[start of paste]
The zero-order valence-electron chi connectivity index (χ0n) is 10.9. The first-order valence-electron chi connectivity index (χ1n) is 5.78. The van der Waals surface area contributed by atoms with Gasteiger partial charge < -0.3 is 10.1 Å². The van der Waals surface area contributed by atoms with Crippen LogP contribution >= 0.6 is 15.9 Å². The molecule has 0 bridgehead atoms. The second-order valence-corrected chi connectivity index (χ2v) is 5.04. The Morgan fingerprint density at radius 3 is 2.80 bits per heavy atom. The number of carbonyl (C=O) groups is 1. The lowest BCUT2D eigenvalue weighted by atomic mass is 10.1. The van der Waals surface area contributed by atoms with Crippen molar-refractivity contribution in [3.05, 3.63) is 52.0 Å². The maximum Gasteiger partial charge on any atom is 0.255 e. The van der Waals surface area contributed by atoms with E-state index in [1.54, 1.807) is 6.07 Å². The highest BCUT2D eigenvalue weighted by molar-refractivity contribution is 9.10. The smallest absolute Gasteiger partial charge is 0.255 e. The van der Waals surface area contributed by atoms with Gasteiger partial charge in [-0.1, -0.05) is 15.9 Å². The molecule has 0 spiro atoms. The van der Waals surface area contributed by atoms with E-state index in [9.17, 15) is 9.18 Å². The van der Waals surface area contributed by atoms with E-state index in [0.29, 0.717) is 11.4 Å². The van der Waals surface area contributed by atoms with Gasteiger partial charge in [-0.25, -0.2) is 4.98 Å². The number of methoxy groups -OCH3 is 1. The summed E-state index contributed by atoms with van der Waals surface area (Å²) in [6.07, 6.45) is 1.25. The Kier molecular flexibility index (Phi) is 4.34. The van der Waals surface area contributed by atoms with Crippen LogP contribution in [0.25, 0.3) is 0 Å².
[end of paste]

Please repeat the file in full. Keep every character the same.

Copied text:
The zero-order valence-electron chi connectivity index (χ0n) is 10.9. The first-order valence-electron chi connectivity index (χ1n) is 5.78. The van der Waals surface area contributed by atoms with Gasteiger partial charge < -0.3 is 10.1 Å². The van der Waals surface area contributed by atoms with Crippen LogP contribution >= 0.6 is 15.9 Å². The molecule has 0 bridgehead atoms. The second-order valence-corrected chi connectivity index (χ2v) is 5.04. The Morgan fingerprint density at radius 3 is 2.80 bits per heavy atom. The number of carbonyl (C=O) groups is 1. The lowest BCUT2D eigenvalue weighted by atomic mass is 10.1. The van der Waals surface area contributed by atoms with Crippen molar-refractivity contribution in [3.05, 3.63) is 52.0 Å². The maximum Gasteiger partial charge on any atom is 0.255 e. The van der Waals surface area contributed by atoms with E-state index in [1.54, 1.807) is 6.07 Å². The highest BCUT2D eigenvalue weighted by molar-refractivity contribution is 9.10. The smallest absolute Gasteiger partial charge is 0.255 e. The van der Waals surface area contributed by atoms with Gasteiger partial charge in [-0.1, -0.05) is 15.9 Å². The molecule has 0 spiro atoms. The van der Waals surface area contributed by atoms with E-state index in [9.17, 15) is 9.18 Å². The van der Waals surface area contributed by atoms with E-state index in [0.29, 0.717) is 11.4 Å². The van der Waals surface area contributed by atoms with Gasteiger partial charge in [-0.25, -0.2) is 4.98 Å². The number of methoxy groups -OCH3 is 1. The summed E-state index contributed by atoms with van der Waals surface area (Å²) in [6.07, 6.45) is 1.25. The Kier molecular flexibility index (Phi) is 4.34. The van der Waals surface area contributed by atoms with Crippen LogP contribution in [0.25, 0.3) is 0 Å².